Introduction

HIV/AIDS clinical care has improved dramatically over the decades, given the availability of new medications and a better understanding of how best to use antiretrovirals and deliver primary care to persons living with HIV/AIDS. Positive change on such a massive scale, however, brings with it new demands on clinicians.

Along with innovations in HIV drug therapies, HIV/AIDS care has become more complex than ever before due to increasing comorbidities that are attributable to HIV treatment and the aging of the HIV-infected population in the United States. Patient needs also have expanded across a broad spectrum of medical, psychological, behavioral, and social issues. Notably, significant numbers of infected individuals are identified and enter care late in the course of their HIV disease, confronting clinicians with complex and immediate care challenges.

Since the early days of the epidemic, clinicians have received training in HIV/AIDS clinical care through the AIDS Education and Training Centers (AETCs) Program -- the clinical training arm of the Ryan White HIV/AIDS Program that is administered by the Health Resources and Services Administration (HRSA) and its HIV/AIDS Bureau (HAB). The AETC network trains approximately 150,000 health care providers each year during more than 18,000 training events.

The Guide for HIV/AIDS Clinical Care is a pillar of the Ryan White HIV/AIDS Program's mission to continuously improve HIV/AIDS clinical care. The Guide was first published in 1993 as a collaborative effort of several regional AETCs and was subsequently updated and expanded in 2006. The version before you incorporates many new insights, but the time-tested format has been retained -- easy access to crucial facts for a busy clinician. The developers of the Guide strive to be responsive to how HIV/AIDS clinical care is provided today.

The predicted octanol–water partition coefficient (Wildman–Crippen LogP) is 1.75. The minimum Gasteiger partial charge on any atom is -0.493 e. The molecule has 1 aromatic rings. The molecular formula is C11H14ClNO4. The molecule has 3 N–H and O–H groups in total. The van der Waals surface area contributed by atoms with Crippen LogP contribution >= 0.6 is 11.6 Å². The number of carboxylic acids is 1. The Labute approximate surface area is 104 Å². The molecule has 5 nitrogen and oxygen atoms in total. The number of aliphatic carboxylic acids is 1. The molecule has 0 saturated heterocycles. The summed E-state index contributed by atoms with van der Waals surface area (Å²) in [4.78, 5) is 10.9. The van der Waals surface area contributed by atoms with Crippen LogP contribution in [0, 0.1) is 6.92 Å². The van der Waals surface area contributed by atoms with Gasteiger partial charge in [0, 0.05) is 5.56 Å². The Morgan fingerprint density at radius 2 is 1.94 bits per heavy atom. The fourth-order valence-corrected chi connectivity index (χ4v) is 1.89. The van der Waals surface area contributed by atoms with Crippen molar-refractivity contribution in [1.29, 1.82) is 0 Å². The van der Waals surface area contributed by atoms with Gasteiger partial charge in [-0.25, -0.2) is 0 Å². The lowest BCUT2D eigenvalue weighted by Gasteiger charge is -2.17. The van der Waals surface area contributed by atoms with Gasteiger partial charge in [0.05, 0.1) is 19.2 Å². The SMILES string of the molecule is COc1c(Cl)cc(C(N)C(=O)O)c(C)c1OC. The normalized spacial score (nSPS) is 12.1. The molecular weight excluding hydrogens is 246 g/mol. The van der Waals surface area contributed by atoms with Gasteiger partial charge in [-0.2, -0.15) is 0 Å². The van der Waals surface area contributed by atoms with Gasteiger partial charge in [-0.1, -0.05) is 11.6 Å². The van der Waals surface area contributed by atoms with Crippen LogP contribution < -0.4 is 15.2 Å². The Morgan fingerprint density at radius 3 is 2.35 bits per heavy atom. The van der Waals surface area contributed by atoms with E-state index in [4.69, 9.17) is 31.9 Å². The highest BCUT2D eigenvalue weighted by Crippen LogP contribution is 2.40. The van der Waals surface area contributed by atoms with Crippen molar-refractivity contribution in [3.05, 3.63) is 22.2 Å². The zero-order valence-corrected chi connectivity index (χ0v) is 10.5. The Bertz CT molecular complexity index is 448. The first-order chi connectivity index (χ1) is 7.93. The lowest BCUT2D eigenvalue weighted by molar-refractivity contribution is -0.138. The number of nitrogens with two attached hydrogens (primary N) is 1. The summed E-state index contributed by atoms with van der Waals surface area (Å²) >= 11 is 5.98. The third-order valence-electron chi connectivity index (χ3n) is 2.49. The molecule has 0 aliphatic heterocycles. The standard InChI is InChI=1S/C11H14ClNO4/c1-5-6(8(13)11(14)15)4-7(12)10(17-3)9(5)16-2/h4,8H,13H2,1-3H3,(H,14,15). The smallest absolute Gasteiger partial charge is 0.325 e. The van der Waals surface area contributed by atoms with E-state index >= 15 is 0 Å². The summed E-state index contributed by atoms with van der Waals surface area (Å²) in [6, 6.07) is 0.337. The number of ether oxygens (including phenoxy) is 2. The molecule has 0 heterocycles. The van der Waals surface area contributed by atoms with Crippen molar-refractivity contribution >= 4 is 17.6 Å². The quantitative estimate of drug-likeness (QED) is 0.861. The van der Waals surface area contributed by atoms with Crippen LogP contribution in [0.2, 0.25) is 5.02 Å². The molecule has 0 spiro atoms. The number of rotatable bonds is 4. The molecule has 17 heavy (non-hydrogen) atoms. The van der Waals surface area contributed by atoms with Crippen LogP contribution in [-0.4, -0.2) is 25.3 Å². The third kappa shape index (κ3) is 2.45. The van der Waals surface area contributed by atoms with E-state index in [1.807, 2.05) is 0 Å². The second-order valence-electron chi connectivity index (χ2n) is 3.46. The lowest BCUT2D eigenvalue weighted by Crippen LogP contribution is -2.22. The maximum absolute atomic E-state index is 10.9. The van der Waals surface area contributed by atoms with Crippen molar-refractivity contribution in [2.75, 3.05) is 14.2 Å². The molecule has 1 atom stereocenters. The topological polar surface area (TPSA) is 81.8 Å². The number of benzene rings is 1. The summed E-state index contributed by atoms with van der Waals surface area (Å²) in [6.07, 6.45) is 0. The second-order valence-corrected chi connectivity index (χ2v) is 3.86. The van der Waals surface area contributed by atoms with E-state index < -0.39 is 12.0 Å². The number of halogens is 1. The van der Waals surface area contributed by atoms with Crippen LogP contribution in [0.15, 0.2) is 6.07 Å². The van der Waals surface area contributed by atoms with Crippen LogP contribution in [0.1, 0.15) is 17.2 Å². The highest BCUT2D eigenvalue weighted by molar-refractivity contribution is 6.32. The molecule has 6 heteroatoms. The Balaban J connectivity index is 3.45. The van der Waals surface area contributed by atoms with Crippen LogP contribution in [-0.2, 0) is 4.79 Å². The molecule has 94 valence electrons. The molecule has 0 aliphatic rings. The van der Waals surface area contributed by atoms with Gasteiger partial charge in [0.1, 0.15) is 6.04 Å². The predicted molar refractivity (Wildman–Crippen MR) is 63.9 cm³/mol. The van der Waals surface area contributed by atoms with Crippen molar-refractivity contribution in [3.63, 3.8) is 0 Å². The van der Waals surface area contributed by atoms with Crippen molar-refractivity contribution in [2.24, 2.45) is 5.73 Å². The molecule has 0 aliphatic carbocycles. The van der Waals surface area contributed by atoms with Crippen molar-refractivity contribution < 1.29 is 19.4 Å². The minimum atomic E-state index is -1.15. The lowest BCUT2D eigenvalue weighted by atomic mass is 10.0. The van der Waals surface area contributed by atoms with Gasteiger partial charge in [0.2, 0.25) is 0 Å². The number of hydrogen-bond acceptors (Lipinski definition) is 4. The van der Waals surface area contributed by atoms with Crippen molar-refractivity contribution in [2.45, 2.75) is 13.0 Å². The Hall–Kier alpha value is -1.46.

• With more routine HIV testing in medical settings, a large number of individuals are entering care via primary care sites that have relatively limited experience managing HIV/AIDS disease.
  • A notable proportion of HIV/AIDS primary care in the United States is provided by advanced practice nurses and physician assistants.
  • Shortages in the health care work force are worsening. Experienced staff members are aging and retiring, a limited number of new clinicians are entering primary care and specializing in HIV/AIDS care, and fewer clinicians are available in geographic areas with limited resources.

As a result, front line primary care providers may be less familiar with management of HIV/AIDS disease, as outlined in U.S. Department of Health and Human Services treatment guidelines and clinical practices presented in this Guide.

By presenting best practices in the clinical management of HIV/AIDS disease, the Guide can help us continue the remarkable advances in HIV/AIDS care that have made the Ryan White HIV/AIDS Program a model for health care delivery for our Nation and for the world.

Laura W. Cheever, MD, ScM
Deputy Associate Administrator
HIV/AIDS Bureau
U.S. Department of Health and Human Services
Health Resources and Services Administration (HRSA)